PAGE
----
...some things happen of necessity, others by chance, others through our own agency. ...necessity destroys responsibility and chance is uncertain; whereas our own actions are autonomous, and it is to them that praise and blame naturally attach.Alexander of Aphrodisias (c.150-210), the most famous commentator on Aristotle, writing 500 years after Aristotle's death, defended a view of moral responsibility we would call agent-causal libertarianism today, but with a strong sense of agent-causality. Alexander believed that Aristotle was not a strict determinist like the Stoics, and Alexander himself argued that some events do not have pre-determined causes. In particular, man is responsible for self-caused decisions, and can choose to do or not to do something. For Alexander, as for Aristotle, a random event "for no reason" provides a fresh start or new beginning (ἀρχή) of a causal chain (ἄλυσις) that can not be traced back indefinitely. This effectively puts an end to the Stoic ideas of foreknowledge and pre-determination. In particular, he held that man is responsible for self-caused decisions, and can choose to do or not to do something. This appears to be not very different from the Stoic Chrysippus' idea that one can assent or dissent to an action. Chrysippus said actions are pre-determined (fated) but not necessitated. Alexander denied three things - necessity (ἀνάγκη), the foreknowledge of fated events that was part of the Stoic identification of God and Nature, and determinism in the sense of a sequence of causes that was laid down beforehand (προκαταβεβλημένος) or predetermined by antecedents (προηγουμένος). Alexander, following Aristotle and Epicurus, saw three main things causing events. They are necessity, chance, and agent-causality - what is "up to us"
Most of the ancient thinkers recognized the obvious difficulty with chance (or an uncaused cause) as a source of human freedom. Even Aristotle described chance as a "cause obscure to human reason" (ἀιτιάν ἄδελον ἀνθρωπίνᾠ λογισμῶ).
Actions caused by chance are simply random and we cannot feel responsible for them. But we do feel responsible. Despite more than twenty-three centuries of philosophizing, most modern thinkers have not moved significantly beyond this core problem of randomness and free will for libertarians - the confused idea that free actions are caused directly by a random event.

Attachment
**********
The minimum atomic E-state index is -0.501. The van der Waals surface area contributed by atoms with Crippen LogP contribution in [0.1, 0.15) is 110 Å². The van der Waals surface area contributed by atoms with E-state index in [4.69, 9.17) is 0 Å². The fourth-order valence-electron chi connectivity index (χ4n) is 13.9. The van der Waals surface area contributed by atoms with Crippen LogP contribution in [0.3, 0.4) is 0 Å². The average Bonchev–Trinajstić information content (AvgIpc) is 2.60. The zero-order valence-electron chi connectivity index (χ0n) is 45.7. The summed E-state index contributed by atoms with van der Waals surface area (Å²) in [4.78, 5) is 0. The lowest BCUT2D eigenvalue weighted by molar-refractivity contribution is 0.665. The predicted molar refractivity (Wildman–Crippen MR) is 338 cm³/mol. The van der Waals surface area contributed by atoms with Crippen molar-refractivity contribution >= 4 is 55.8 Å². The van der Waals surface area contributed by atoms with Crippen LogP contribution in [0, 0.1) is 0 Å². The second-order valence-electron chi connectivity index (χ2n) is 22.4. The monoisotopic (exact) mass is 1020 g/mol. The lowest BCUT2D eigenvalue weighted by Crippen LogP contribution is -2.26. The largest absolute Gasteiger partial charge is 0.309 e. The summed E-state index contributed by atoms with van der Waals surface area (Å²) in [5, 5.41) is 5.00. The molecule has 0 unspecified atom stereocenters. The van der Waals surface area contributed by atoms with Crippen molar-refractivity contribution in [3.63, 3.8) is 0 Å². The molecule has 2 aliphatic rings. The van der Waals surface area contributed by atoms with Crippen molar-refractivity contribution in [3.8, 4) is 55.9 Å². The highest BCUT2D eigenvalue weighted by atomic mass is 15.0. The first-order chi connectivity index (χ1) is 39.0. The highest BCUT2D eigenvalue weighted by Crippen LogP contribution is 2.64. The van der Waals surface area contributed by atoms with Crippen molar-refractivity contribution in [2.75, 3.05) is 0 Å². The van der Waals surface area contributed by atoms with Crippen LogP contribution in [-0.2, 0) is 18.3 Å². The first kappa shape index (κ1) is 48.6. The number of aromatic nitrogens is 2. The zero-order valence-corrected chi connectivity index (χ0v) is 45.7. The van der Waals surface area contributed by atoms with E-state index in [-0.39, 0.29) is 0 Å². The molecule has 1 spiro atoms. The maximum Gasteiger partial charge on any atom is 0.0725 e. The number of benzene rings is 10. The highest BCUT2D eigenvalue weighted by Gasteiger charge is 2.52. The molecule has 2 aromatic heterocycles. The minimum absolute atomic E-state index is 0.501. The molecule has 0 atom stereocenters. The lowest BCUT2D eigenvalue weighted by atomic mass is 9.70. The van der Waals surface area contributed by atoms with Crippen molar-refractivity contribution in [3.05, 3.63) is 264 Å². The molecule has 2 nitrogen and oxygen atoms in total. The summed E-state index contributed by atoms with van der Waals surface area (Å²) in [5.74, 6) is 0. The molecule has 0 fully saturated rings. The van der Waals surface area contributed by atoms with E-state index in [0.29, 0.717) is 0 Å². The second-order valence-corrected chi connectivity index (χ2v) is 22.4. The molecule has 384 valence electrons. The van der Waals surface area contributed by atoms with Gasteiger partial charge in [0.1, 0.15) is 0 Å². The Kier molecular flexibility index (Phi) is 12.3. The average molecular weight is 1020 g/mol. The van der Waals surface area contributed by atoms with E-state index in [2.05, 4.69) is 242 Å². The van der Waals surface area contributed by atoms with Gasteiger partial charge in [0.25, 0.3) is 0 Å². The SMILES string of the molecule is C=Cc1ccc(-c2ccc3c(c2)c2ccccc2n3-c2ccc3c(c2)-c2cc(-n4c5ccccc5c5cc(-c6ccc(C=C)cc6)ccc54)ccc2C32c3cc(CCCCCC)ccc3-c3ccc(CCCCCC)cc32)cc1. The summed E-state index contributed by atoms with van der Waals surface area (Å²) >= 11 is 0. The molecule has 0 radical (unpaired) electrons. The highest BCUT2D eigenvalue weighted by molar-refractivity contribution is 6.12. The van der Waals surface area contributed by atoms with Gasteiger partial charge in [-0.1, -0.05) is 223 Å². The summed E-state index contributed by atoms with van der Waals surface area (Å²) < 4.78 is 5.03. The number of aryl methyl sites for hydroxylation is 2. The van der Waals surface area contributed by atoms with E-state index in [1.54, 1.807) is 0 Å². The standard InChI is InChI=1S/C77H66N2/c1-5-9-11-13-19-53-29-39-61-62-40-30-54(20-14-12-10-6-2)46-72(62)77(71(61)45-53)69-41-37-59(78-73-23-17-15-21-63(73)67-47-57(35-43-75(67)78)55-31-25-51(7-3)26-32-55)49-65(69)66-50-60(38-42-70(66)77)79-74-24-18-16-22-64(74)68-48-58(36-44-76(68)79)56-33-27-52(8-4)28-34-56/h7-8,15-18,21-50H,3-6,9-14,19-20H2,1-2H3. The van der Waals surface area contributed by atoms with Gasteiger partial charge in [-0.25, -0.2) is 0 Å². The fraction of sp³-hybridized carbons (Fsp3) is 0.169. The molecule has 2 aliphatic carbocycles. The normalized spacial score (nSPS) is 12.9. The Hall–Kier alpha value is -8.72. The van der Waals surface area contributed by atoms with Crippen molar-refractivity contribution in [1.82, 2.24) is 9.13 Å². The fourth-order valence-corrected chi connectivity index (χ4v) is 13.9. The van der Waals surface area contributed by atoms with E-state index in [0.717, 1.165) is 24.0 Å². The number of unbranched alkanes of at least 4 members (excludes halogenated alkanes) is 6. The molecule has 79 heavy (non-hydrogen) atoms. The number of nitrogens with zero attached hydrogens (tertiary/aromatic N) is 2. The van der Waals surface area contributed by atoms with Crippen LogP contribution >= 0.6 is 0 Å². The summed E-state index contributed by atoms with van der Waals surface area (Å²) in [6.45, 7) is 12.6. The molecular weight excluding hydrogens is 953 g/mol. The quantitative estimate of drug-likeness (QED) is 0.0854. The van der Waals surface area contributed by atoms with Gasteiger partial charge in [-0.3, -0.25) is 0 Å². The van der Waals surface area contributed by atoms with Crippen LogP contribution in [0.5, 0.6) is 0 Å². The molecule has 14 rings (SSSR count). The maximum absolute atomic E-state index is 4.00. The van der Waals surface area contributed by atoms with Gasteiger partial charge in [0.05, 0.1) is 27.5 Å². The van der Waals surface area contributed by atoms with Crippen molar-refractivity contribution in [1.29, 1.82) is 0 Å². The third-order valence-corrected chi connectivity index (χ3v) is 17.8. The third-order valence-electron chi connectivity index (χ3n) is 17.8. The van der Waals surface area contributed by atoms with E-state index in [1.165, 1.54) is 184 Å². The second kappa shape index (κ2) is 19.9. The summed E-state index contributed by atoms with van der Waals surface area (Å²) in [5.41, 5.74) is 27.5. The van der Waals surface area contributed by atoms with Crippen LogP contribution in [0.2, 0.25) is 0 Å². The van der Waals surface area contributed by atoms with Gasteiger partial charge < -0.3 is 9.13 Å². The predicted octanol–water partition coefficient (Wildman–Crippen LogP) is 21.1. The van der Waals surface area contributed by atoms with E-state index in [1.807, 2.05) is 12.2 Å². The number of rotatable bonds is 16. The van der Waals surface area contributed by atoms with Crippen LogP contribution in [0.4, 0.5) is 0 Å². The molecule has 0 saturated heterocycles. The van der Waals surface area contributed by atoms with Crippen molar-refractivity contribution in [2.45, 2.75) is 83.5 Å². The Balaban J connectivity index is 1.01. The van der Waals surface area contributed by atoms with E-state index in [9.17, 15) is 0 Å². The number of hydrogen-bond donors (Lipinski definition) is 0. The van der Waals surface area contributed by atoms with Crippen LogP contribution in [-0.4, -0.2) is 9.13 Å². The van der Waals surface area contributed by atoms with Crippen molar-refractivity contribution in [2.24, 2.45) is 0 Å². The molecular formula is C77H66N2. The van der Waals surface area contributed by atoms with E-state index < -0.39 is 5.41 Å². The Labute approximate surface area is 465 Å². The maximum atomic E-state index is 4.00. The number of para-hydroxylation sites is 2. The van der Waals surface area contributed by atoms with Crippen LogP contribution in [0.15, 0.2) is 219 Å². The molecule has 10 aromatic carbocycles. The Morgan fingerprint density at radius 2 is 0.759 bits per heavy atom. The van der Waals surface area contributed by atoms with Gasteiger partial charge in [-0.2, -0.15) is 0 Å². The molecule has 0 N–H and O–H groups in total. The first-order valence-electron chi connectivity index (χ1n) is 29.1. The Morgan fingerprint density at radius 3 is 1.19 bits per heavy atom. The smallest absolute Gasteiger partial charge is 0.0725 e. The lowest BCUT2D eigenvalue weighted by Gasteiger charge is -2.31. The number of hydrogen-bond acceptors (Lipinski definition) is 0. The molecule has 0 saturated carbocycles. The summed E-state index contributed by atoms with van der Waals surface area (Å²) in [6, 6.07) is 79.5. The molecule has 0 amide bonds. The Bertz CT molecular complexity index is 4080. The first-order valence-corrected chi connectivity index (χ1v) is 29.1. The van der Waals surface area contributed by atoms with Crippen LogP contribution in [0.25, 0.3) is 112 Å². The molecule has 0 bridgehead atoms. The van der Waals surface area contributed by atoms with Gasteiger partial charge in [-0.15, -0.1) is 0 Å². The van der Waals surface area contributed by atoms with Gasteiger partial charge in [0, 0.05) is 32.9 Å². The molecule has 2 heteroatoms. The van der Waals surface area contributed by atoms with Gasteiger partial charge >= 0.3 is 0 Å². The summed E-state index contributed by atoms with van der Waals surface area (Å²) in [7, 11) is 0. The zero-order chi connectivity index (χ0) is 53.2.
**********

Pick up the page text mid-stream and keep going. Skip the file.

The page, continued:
Caught between the horns of a dilemma, with determinism on one side and randomness on the other, the standard argument against free will continues to render agent-causality and human freedom unintelligible (ἄδελον).The two-stage model of free will clarifies the argument between "event causalists" (e.g., Robert Kane) and "agent causalists" (e.g., E. Jonathan Lowe and Timothy O'Connor). Lowe says the ultimate cause of an action must not be some "event" that merely happened. We can agree that physical events do not normally have a purpose. The chance events in the first stage that lead to the alternative possibilities for action are not themselves the "cause" of the agent's decision in the second stage. It is the immaterial mind of the agent that is the responsible cause. Kane famously said that libertarian free will appeared to require "uncaused causes, immaterial minds, noumenal selves, non-event agent causes, prime movers unmoved, or other examples of what P. F. Strawson called the 'panicky metaphysics' of libertarianism in his influential 1962 essay 'Freedom and Resentment'". Now that information philosophy has established that some events are indeed "uncaused," that the mind is in fact immaterial, and that Kant's noumenal world is the world of pure information, we can also welcome non-event agent causes. Human beings are prime movers in the sense of authors of their lives and co-creators of the new information in the universe! We can situate agent-causality in a taxonomy of free-will positions and especially in the context of libertarian positions, all of which admit some indeterminism. The author of "non-causality" is Carl Ginet, who was O'Connors' thesis adviser. Ginet maintains that no cause is needed for human decisions. Non-causality is a form of agent-causality.